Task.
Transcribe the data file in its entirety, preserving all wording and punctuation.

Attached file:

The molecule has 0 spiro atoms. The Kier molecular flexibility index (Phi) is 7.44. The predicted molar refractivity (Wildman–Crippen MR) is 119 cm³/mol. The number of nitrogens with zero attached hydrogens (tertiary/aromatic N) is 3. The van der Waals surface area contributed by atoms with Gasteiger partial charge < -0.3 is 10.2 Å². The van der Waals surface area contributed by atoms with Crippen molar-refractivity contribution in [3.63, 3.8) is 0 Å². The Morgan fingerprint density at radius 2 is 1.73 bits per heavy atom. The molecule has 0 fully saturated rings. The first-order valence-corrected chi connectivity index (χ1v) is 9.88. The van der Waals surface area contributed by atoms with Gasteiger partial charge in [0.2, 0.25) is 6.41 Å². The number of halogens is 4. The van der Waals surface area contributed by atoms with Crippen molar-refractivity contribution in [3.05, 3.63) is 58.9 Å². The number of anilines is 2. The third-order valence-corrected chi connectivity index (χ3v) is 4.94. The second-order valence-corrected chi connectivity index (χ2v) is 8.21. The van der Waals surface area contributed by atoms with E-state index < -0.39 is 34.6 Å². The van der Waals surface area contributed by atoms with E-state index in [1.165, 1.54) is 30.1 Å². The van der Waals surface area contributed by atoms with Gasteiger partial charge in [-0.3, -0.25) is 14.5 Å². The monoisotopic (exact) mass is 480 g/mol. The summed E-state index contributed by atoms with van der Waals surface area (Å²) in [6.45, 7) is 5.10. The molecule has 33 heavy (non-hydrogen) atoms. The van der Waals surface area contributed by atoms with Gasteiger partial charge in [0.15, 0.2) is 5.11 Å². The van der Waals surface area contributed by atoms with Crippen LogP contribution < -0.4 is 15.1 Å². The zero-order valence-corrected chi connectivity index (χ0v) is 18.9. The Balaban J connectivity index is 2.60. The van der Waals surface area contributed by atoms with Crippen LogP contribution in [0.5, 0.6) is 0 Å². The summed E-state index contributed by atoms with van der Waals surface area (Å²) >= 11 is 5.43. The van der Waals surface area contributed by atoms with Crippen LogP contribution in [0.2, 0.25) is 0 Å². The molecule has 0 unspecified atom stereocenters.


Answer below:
The molecule has 0 spiro atoms. The Kier molecular flexibility index (Phi) is 7.44. The predicted molar refractivity (Wildman–Crippen MR) is 119 cm³/mol. The number of nitrogens with zero attached hydrogens (tertiary/aromatic N) is 3. The van der Waals surface area contributed by atoms with Gasteiger partial charge < -0.3 is 10.2 Å². The van der Waals surface area contributed by atoms with Crippen molar-refractivity contribution in [3.63, 3.8) is 0 Å². The Morgan fingerprint density at radius 2 is 1.73 bits per heavy atom. The molecule has 0 fully saturated rings. The first-order valence-corrected chi connectivity index (χ1v) is 9.88. The van der Waals surface area contributed by atoms with Gasteiger partial charge in [0.2, 0.25) is 6.41 Å². The number of halogens is 4. The van der Waals surface area contributed by atoms with Crippen molar-refractivity contribution in [3.05, 3.63) is 58.9 Å². The number of anilines is 2. The third-order valence-corrected chi connectivity index (χ3v) is 4.94. The second-order valence-corrected chi connectivity index (χ2v) is 8.21. The van der Waals surface area contributed by atoms with E-state index < -0.39 is 34.6 Å². The van der Waals surface area contributed by atoms with E-state index in [1.165, 1.54) is 30.1 Å². The van der Waals surface area contributed by atoms with Gasteiger partial charge in [-0.3, -0.25) is 14.5 Å². The monoisotopic (exact) mass is 480 g/mol. The summed E-state index contributed by atoms with van der Waals surface area (Å²) in [6.45, 7) is 5.10. The molecule has 33 heavy (non-hydrogen) atoms. The van der Waals surface area contributed by atoms with Gasteiger partial charge in [0.15, 0.2) is 5.11 Å². The van der Waals surface area contributed by atoms with Crippen LogP contribution < -0.4 is 15.1 Å². The zero-order valence-corrected chi connectivity index (χ0v) is 18.9. The Balaban J connectivity index is 2.60. The van der Waals surface area contributed by atoms with Crippen LogP contribution in [0.5, 0.6) is 0 Å². The summed E-state index contributed by atoms with van der Waals surface area (Å²) >= 11 is 5.43. The van der Waals surface area contributed by atoms with Crippen LogP contribution in [0.2, 0.25) is 0 Å². The molecule has 0 unspecified atom stereocenters.